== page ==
Authors: Robi Ludwig,Matt Birkbeck
Tags: #True Crime, #Murder, #Psychology
Robert’s marriage and his career were about to end, and he decided to take matters into his hands once and for all. It was clear to him that Gail was never going to be the wife he needed her to be. She was too vituperative and rebellious. She was like a cancerous tumor in his life that needed to be surgically removed and discarded. Once this tumor was eliminated he could get on with his life. Besides, she made him do it, and furthermore she had been asking for this for a long time, with all the affairs, the complaining, the cruel and devaluing words. He had enough.
He knew from professional experience that you don’t keep toxic tumors in your body. You get rid of them. Gail had become the toxic tumor in his life, so he terminated her.
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also knew about toxic tumors.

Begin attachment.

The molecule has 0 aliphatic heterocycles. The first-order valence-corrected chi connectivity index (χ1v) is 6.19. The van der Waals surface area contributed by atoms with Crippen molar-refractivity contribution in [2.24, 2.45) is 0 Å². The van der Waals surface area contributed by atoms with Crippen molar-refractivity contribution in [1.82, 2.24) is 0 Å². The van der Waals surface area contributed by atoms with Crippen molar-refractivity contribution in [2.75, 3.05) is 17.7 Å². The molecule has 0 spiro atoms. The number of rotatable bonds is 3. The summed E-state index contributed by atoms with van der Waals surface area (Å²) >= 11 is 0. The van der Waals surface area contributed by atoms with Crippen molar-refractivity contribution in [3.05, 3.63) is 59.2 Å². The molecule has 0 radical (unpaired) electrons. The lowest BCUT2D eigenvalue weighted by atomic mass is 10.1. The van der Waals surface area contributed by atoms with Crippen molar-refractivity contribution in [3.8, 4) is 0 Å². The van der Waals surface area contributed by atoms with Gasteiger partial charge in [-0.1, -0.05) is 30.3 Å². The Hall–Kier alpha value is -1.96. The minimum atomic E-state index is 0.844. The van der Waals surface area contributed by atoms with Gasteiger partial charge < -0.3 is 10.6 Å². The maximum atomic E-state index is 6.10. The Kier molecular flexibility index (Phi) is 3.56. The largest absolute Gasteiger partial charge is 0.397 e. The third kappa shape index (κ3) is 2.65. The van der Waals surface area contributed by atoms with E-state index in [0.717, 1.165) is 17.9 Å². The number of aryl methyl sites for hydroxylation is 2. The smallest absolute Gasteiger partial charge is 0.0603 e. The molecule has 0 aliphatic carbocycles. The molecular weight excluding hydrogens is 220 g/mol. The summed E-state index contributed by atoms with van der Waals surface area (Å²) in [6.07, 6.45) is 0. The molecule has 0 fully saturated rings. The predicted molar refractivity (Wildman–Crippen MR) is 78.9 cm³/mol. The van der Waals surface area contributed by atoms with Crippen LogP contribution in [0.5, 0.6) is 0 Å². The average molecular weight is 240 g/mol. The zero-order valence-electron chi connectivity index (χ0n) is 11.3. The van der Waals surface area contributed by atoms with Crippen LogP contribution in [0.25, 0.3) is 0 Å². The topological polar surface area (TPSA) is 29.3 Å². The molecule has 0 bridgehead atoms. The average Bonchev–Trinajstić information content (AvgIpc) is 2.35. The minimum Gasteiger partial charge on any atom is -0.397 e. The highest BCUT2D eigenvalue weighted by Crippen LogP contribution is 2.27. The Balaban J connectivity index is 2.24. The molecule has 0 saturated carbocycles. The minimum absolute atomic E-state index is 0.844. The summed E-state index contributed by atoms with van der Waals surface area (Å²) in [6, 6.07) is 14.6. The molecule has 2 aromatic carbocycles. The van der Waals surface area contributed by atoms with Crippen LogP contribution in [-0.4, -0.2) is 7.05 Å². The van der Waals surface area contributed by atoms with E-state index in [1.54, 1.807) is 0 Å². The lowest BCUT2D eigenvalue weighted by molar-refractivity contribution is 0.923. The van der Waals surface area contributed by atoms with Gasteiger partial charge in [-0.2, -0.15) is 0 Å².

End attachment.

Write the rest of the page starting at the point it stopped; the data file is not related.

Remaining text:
A Harvard-trained dermatologist, Richard was a multimillionaire, having established a chain of hair removal clinics throughout Massachusetts. His fortune allowed Richard, a Mick Jagger look-alike, and his wife Karen, to easily navigate the Boston social scene, rubbing elbows with local celebrities and power brokers.
In turn, Richard and Karen were seen as a delightful couple. Everyone knew they were teenage sweethearts who married in 1973 soon after graduating from Shelton High School in Connecticut, and after Karen gave birth to a daughter, Shannon. They moved to Boston in 1985 so Richard could attend Harvard Medical School while Karen studied nursing. By 1995 Richard had a successful dermatology practice and founded his laser hair removal company, from which he would reap millions. The couple would have two more children, Michael and Alexandra, and settle into a colonial home in the suburbs, appearing to be the perfect family.
But behind the façade was a violent trail of abuse that went back more than two decades, ending only when Richard shot and killed his wife with a hunting rifle.